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Internet Explorer 8 “might” block web advertising?

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A post on the Microsoft Developer’s Blog yesterday outlining some new privacy features in the upcoming Internet Explorer 8 that has consumers rejoicing, and webmasters everywhere reaching for their tinfoil hats.

IE8 is slated to include a private web surfing mode, known as “InPrivate.”  When InPrivate is activated, several behaviors of the browser change: cookies are held only temporarily for the browsing session, browsing history isn’t recorded, auto-fill form information and passwords on not recorded, and so on.  The idea is that once you close your browser, not a trace of your browsing session is saved anywhere – a great idea if for example you wanted to check your bank statement at a public terminal.  (Interestingly enough, this is feature the Safari browser has had for years now.)

Microsoft does take it a step further with “InPrivate Blocking” – and this is where the controversy begins.  InPrivate Blocking is intended to prevent the planting of cookies on your machine that tracks your behavior across several domains.  It also has the ability to give fine-grained control to block tracking pixels, and analytics scripts.  All great ideas on the surface, to protect end user’s privacy… because let’s face it, those techniques are almost exclusively used by on-line advertisers in order to track and target advertising to web users.  By breaking some of these systems advertisers rely on, advertisements may not be delivered correctly or at all in certain circumstances.  (Also not an entirely new idea, as AdBlock & AdBlock Plus has been offering similar functionality to FireFox users for years.)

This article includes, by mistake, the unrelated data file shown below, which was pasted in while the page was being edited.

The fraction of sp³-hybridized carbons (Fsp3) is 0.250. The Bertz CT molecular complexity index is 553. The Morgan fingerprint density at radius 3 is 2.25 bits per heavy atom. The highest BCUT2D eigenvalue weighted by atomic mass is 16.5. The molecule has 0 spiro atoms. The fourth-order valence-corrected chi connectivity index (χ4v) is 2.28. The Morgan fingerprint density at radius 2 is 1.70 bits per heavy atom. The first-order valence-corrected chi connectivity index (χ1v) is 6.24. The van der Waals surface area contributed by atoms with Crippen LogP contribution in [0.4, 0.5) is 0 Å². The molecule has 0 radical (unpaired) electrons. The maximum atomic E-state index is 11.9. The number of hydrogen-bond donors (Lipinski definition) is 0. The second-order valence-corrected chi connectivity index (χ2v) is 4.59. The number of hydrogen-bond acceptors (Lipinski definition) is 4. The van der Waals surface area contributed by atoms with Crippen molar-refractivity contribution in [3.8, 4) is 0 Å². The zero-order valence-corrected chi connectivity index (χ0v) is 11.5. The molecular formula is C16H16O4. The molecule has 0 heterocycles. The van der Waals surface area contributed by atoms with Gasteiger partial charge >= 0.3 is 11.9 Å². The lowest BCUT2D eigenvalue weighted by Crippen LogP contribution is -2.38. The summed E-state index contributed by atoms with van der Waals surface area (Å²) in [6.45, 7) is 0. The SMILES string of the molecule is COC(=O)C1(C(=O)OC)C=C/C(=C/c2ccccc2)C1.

This gets interesting though when we consider Internet Explorer’s overwhelming market share, and Microsoft’s desire to better position themselves in the on-line advertising marketplace.  As I think back to all the anti-trust lawsuits and predatory business practices over the years, I can’t help but wonder – are they really out to provide security & privacy for their user base, or is there something more sinister cooking up?  Distributing these new features on such a wide scale might throw a wrench into analytics tracking all over the web, and may seriously damage how advertising is delivered by many of the big players on the Web… just in time for Microsoft to push their new advertising services… (you don’t think IE8 will block Microsoft’s own advertising, do you?)